Archaeological Finds at Shiloh Foster Faith in Bible

By Allegra Thatcher Published on July 16, 2018

The places and names of the Bible often seem ancient and un-pronouncable to modern readers of the sacred text. But what if those names and locations weren’t so remote? What if they became part of an every day reality?

The Associates for Biblical Research is conducting an archaeological dig in Shiloh, Israel, hoping to do just that.

Led by Dr. Scott Stripling, the group trains anyone who wishes to participate in unearthing biblical history. The dig began in 2017, and it seeks to show that Old Testament claims are historically accurate. Their efforts are already paying off.

According to CBN News, the team finds approximately 2,000 pieces of pottery a day, as well as coins and other artifacts from Biblical and Roman times. Pottery is an excellent way of dating a time period, said Stripling, so the team can tell what era they are literally unearthing.

“We’re dealing with real people, real places, real events,” he continued. “This is not mythology. The coins that we excavated today — we’re talking about coins of Herod the Great, Pontius Pilate, Thestos, Felix, Agrippa the First, Agrippa the Second.”

The mission is a “quest to marry” faith and reason by tying physical evidence with the Christian beliefs of the diggers, said The Times of Israel.

Many of the diggers are university students with a passion for archaeology and their faith. “It’s exciting to find ancient things — things that have been just waiting for us for thousands of years,” said Abigail Leavitt, a student at the University of Pikesville.

“Archaeology doesn’t set out to prove or disprove the Bible,” Stripling went on. “What we want to do is to illuminate the biblical text, the background of the text, so to set it in a real world culture to what we call verisimilitude.”

So far, the materials they have found match the descriptions of the ancient texts.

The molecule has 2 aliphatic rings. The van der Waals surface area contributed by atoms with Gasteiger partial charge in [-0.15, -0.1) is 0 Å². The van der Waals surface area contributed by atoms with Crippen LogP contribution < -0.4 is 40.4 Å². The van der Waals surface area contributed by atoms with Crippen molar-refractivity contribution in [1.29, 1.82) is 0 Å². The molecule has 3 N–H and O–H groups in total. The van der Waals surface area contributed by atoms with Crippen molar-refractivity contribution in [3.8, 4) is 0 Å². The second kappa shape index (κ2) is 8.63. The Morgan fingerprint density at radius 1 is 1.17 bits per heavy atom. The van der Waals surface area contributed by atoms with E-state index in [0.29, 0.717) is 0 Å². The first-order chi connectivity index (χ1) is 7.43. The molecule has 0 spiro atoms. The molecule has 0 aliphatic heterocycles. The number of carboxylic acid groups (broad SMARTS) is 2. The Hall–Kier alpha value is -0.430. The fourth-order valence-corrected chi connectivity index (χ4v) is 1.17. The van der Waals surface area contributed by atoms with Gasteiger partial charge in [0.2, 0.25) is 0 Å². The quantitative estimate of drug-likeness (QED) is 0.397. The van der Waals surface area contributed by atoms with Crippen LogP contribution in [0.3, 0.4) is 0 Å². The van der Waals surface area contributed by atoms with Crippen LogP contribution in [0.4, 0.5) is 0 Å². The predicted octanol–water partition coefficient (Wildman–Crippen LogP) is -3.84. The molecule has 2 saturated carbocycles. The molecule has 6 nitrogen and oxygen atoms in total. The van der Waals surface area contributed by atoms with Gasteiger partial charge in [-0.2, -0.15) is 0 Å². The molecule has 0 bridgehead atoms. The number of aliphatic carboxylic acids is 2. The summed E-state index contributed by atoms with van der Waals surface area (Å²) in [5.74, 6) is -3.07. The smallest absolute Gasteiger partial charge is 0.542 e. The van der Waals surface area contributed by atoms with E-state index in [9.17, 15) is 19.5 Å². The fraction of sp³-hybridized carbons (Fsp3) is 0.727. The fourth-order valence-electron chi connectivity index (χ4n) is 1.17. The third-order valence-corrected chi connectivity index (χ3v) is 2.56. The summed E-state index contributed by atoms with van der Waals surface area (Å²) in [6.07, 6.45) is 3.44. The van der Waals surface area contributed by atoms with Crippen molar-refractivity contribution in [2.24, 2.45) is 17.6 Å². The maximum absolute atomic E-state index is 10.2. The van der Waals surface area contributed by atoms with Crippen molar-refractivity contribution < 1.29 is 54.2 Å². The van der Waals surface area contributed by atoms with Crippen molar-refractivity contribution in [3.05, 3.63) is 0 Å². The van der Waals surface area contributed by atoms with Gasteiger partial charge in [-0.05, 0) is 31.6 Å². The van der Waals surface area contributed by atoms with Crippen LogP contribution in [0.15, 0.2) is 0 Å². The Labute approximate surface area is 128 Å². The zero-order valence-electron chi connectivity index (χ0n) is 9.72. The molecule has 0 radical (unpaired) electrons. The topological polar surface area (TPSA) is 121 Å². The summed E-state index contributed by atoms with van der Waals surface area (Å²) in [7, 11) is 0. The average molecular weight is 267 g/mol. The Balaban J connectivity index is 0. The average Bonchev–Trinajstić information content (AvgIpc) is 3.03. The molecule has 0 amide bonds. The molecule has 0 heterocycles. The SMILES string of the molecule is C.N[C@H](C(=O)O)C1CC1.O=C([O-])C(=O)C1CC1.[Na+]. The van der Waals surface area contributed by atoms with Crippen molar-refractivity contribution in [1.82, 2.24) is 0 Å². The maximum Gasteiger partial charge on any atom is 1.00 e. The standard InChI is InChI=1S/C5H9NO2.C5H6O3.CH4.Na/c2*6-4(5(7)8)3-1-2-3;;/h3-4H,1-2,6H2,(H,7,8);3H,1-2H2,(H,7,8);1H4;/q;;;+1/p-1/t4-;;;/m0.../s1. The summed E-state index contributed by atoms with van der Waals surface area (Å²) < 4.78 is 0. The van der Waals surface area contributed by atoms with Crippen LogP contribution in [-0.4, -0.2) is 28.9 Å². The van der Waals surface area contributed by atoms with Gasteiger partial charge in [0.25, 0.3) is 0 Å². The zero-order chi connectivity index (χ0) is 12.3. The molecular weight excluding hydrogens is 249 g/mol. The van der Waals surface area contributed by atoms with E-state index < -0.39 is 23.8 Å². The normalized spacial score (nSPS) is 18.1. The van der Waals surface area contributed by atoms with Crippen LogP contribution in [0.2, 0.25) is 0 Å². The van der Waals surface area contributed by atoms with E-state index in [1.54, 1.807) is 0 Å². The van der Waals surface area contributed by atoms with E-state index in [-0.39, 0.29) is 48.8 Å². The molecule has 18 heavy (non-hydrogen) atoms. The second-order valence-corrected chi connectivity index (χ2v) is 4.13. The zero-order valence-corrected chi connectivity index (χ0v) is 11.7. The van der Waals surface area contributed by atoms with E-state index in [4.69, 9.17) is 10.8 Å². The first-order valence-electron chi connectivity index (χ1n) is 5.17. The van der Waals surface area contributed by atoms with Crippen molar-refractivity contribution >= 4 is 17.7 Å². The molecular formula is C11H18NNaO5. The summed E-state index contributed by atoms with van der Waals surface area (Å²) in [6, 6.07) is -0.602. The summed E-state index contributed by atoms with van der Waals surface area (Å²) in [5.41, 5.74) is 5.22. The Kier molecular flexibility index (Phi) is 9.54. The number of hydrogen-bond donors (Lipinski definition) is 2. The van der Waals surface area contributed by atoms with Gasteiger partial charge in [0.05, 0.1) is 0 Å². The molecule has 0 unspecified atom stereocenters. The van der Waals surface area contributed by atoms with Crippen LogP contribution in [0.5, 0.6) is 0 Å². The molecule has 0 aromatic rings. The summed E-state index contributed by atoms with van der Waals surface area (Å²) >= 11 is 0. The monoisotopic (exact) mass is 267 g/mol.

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The team takes a different approach than the leader of the site’s last excavation in 1981-84. Professor Israel Finkelstein, an Israeli archaeologist from Tel Aviv University, also leads expeditions to discover the truth of ancient Israel. One recent example is “Reconstructing Ancient Israel: The Exact and Life Sciences Perspective,” in 2009-2014.

But while Finkelstein seeks to learn something about the time period from the Bible, he does not expect the biblical text to be accurate in all its details. Haartez reports that the professor’s sees the “stories about the conquest of the Land of Israel … are part of an ideological — religious and political — manifesto, a master stroke by a creative copywriter.”

Stripling and his team, however, believe that the pieces they find can help reveal the historical authenticity of biblical texts.

One example, according to Ritmeyer Archaeological Design, is the 2017 discoveries that suggest that inhabitants of Shiloh left the city in haste. This fits with the account of the Philistine raid on Shiloh, accompanied by fire.

The team posts weekly reports on the digs, by which its members hope to share their experience of unearthing the truth beneath Shiloh, and the truth of the biblical witness.

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